Kiwis in flight: 7 reasons you can’t miss trekking the Himalayas
There is no feeling quite like standing at the foot of the world's tallest mountain range in complete silence – above the clouds, above most other humans, above the busyness and stress of modern life. It's one of the best travel experiences we've ever had.
But we almost didn't do it; we simply thought it would be too hard. And while it was tough, it turned out to be much less strenuous than we thought – we've done treks in New Zealand that made our legs ache more.
So, put the excuses aside and take a trip to the Himalayas: here are 7 reasons you can't miss it.
1. Sunrise is like no other
Unless you're in a plane, not many people get to watch the sunrise above the clouds. But when trekking in the Himalayas, it's standard.
Because the peaks are so tall, you'll see them turn a fiery orange well before you get a glimpse of the sun. Then eventually, the cloud all around will also start glowing. No other sunrise is quite like it.
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2. The stars
The Himalaya range has virtually no light pollution and has been named one of the best "dark skies"on Earth.
Take a look outside in the middle of the night and you'll see more stars than you thought possible.
3. The trekking trails are spectacular
You'll find hundreds of different treks for all fitness levels that range from a day hike, to more than 12 days.
You'll also never be short of a spectacular peak to admire – in Nepal alone there are more than 1300 mountains higher than 6000 metres!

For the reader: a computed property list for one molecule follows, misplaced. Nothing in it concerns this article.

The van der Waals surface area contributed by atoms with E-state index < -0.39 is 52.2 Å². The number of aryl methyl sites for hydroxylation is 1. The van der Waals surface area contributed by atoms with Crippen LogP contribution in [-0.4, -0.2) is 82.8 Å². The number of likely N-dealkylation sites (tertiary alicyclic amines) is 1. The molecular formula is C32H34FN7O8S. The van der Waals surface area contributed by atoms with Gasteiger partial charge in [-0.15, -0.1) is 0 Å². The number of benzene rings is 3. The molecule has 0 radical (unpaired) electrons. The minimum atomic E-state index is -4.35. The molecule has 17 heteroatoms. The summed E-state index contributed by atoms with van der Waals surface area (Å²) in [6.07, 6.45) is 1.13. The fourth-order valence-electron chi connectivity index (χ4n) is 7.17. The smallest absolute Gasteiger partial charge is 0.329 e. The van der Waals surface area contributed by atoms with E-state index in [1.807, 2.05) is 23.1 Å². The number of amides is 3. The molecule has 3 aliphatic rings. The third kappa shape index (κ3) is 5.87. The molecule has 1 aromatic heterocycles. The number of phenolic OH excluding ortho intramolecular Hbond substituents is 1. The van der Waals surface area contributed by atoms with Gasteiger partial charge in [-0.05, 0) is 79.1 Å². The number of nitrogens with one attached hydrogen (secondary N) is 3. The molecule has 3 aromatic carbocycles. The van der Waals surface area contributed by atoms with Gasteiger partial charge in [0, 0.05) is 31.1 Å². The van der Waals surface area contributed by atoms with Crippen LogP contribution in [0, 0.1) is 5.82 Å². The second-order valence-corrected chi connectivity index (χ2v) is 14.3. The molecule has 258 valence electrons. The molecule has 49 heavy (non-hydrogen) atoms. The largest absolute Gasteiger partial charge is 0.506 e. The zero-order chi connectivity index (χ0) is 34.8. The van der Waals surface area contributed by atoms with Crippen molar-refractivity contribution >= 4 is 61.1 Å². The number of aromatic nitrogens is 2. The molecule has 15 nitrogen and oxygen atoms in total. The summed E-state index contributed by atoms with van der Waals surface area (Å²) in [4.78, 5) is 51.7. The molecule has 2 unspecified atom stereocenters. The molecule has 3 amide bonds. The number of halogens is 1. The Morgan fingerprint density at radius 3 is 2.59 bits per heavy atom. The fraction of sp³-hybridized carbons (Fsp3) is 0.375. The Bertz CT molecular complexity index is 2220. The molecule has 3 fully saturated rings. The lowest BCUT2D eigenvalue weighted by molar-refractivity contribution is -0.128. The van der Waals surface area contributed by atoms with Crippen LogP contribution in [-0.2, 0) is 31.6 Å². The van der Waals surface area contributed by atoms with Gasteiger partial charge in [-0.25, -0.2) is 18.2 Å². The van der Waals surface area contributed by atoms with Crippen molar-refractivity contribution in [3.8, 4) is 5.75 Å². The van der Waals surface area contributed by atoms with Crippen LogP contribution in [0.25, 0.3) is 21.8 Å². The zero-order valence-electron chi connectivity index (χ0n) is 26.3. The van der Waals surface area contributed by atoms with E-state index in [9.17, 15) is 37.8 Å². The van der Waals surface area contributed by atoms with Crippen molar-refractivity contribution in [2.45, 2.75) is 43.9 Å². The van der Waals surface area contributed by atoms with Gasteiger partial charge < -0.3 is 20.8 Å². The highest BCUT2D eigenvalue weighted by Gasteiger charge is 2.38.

The treks typically begin in dense bush, and wind their way up through valleys and rhododendron forests until you reach the mountain range proper. Some treks are very popular and busy; on others you'll see very few tourists.
4. You'll be taken back in time
Each trail weaves through a network of old Nepalese villages, generally perched on the side of a hill above terraced fields for growing rice and vegetables.
Each region has its own customs, dress and traditions - so every village is different. You'll get a glimpse of true mountain life, where food even arrives by donkey!
5. The guesthouses are spectacular
There are very few places on Earth you can open your window to a breathtaking mountain view – and only be paying $4 for the privilege.
The Nepalese have spent decades refining their offering to tourists; and despite being at 10,000 feet your guesthouse will probably offer hot showers, a huge variety of food (from traditional Nepalese to Italian and even Mexican) and then a warm apple pie for dessert.
6. It's easier than you think
We almost gave up on the idea of trekking in Nepal - fearing it would be too difficult, or that we might get altitude sickness.
But if you space the trek out, you'll only need to walk 3-4 hours per day, and at that pace the risk of altitude sickness is greatly reduced. Our guide told us it's those who go too high too fast that have problems.
There are also dozens of teahouses on most routes, meaning a well-deserved rest is never far away.
You can hire a porter to carry your bags for around $15 a day, and a guide will cost around $20 a day. Having both makes it significantly easier. And don't let age be a barrier; on our trek we met a group of fellow New Zealanders in their 60's going higher than us!
7. The hot springs
There's no doubt you'll get some pretty achy muscles, and that makes the 50 hot springs dotted on the Nepalese side of the Himalayas an absolute paradise. An entry ticket only costs around 50 cents!
Last year Brook Sabin and his partner Radha Engling quit their jobs and sold everything to travel. They started a blog onflightmode.com and now call themselves fulltime travellers, making a living selling travel photos and video all around the world. Each week Kiwis in Flight will take you on their adventures.